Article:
New Life in the Dead of Winter

Today is the day of the Winter Solstice, otherwise known as the longest night of the year. For those who follow earth-based spiritual paths, this can be a day of great spiritual significance.  It is a day to celebrate the returning of the sun’s warmth, as the days begin to lengthen.

It can be a time to look forward to new beginnings.  I usually use this time to think about my resolutions for the new year.  When engaging in holiday celebrations, surrounded by friends and family, resolutions are supported and encouraged.  It is very easy for me to say “This year, I will focus more on self-care.  This year, I will follow my inspirations.  I will make more time for the things that are most important to me.”

It’s easy to forget about these resolutions after the celebrations fade.  The trees get taken down, and everyone returns to their ordinary life.  The return to ordinary routine can seem jarring, when facing three more months of bitter cold.  We may have expectations for ourselves, that we will face the new year with renewed energy.  Meanwhile, the weather does not seem to be cooperating.  I often hear people joke that they want to “hibernate” this time of year.  There seems to be a basic, instinctive impulse toward reduced activity when sunlight is scarce.  No wonder we often experience Seasonal Affective Disorder, this time of year. Our bodies want a break, but we have to keep going!

I think about the Solstice, and the symbolism of the new-born sun.  How is this consistent with the lethargy and depression that can come in winter?  Very consistent, if one thinks about new-borns.  They don’t jump out of the womb and start undertaking a bunch of new tasks.  They must be nurtured, while they begin to grow and learn about how to experience the world.  That nurturance requires patience, doesn’t it?

With regards to “hibernation”, we can take lessons from other mammals with similar instincts.  A black bear gives birth to her cubs in late January or early February.  She does not push them out into the cold right away.  She holds them close until spring.  If we, like  the sun, are “reborn” in the winter…can we give  ourselves some added nurturing?  At the very least, can we cut ourselves a little slack?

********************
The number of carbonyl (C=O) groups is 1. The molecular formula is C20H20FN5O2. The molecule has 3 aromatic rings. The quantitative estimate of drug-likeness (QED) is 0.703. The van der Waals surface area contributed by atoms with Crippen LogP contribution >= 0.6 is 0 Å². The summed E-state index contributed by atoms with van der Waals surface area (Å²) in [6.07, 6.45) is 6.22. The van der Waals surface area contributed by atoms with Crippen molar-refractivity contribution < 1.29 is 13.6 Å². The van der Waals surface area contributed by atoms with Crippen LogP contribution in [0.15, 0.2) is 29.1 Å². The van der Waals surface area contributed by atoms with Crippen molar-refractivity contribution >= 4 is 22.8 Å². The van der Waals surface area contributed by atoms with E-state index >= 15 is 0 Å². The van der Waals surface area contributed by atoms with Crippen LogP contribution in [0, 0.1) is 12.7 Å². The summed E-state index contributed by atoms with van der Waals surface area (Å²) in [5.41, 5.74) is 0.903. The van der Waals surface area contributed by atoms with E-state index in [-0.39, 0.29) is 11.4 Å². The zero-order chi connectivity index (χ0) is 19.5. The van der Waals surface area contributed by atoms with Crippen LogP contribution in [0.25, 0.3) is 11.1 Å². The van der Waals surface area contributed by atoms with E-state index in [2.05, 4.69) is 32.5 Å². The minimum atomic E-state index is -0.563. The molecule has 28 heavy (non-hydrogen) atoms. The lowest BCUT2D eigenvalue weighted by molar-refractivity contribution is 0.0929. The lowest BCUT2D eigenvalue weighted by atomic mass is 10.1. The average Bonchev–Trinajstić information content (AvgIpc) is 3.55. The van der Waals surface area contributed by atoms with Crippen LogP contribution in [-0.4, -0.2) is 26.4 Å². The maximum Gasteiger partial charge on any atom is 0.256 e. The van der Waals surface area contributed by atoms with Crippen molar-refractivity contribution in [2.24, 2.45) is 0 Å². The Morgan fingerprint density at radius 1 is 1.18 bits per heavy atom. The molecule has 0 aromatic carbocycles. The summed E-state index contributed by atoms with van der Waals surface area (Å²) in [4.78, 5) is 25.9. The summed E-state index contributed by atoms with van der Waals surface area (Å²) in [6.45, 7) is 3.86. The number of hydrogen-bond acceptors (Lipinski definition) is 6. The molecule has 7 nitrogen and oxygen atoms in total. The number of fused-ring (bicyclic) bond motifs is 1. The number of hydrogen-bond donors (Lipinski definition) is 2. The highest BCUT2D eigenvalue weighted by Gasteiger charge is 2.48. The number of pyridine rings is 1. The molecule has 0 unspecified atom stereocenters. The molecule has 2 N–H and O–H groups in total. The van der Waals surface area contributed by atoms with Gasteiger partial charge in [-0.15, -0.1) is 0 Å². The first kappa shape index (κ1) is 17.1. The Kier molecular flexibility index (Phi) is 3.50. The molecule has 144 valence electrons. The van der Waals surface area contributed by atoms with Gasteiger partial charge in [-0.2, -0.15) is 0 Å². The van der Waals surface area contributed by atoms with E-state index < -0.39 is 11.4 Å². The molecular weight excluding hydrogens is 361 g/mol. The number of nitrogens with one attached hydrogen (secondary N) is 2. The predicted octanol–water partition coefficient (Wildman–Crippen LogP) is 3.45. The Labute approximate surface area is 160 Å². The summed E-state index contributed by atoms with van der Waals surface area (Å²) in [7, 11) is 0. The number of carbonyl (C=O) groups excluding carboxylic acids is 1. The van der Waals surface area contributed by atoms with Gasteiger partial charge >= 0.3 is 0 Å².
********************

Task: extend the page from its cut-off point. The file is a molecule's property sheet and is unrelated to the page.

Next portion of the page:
If you’re noticing yourself experiencing winter “blahs”, it’s time to increase self-care.  There are very simple you can do for yourself.  For one thing, it’s important to get as much sunlight as possible.  Lack of sunlight can lead to vitamin D deficiency*, in addition to depression.  If you’re like many people, you might find that the sun has already set by the time your work day ends.  You can try taking a walk on your lunch break.  Not only does this give you exposure to sunlight…it also gives your body an opportunity to move.  That can be a tremendous benefit, all by itself.

It is also important to schedule things to look forward to.  If you’re stuck indoors, make time for indoor activities that you enjoy.  This is great time to focus on art projects, spiritual practices or anything that you find nourishing.  Schedule these activities before you get hit with the cold-weather blues.  That way, you don’t have to spend energy “planning” when you don’t have energy to spare.

Most importantly: don’t isolate.  People tend to gather together during the holidays, but they can lose contact after New Year’s.  This doesn’t have to happen.  You can arrange meetings with friends on a regular basis.  Most people enjoy getting together for board games or movies, and they’ll appreciate your efforts to plan these events.  Just don’t get yourself into a position where you’ll be overwhelmed.  It’s reasonable to ask for help with cooking and cleaning, and accept help when it’s offered.

There are, of course, times when depression gets severe enough that medication is necessary.  If you’re experiencing frequent suicidal thoughts, or you are unable to function in your day-to-day life, then it’s time to call the doctor.  There is no shame in that.  At the same time, there are often things we can do to prevent depression from getting to that point.   The key is to have compassion for ourselves as we navigate this journey through winter.  When we do this, winter can be an opportunity for self-exploration and renewal.

*Note:  taking a walk is no substitute for vitamin D supplements, if you have a serious deficiency.